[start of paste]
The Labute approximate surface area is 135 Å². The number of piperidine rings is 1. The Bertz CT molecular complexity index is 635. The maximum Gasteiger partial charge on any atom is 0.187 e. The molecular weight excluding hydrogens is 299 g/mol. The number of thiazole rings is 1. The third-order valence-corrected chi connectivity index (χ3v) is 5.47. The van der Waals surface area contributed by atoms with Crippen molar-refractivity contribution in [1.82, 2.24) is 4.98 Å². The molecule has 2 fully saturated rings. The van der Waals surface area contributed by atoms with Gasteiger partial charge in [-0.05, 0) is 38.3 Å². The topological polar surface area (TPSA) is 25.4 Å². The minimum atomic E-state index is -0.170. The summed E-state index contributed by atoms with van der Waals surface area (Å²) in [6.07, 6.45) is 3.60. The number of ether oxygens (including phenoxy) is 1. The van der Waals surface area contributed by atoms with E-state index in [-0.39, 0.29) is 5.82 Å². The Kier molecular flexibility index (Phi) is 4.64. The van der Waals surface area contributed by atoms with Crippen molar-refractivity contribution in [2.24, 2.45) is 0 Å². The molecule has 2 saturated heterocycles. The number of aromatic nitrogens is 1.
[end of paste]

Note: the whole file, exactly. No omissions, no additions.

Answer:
The Labute approximate surface area is 135 Å². The number of piperidine rings is 1. The Bertz CT molecular complexity index is 635. The maximum Gasteiger partial charge on any atom is 0.187 e. The molecular weight excluding hydrogens is 299 g/mol. The number of thiazole rings is 1. The third-order valence-corrected chi connectivity index (χ3v) is 5.47. The van der Waals surface area contributed by atoms with Crippen molar-refractivity contribution in [1.82, 2.24) is 4.98 Å². The molecule has 2 fully saturated rings. The van der Waals surface area contributed by atoms with Gasteiger partial charge in [-0.05, 0) is 38.3 Å². The topological polar surface area (TPSA) is 25.4 Å². The minimum atomic E-state index is -0.170. The summed E-state index contributed by atoms with van der Waals surface area (Å²) in [6.07, 6.45) is 3.60. The number of ether oxygens (including phenoxy) is 1. The van der Waals surface area contributed by atoms with E-state index in [-0.39, 0.29) is 5.82 Å². The Kier molecular flexibility index (Phi) is 4.64. The van der Waals surface area contributed by atoms with Crippen molar-refractivity contribution in [2.24, 2.45) is 0 Å². The molecule has 2 saturated heterocycles. The number of aromatic nitrogens is 1.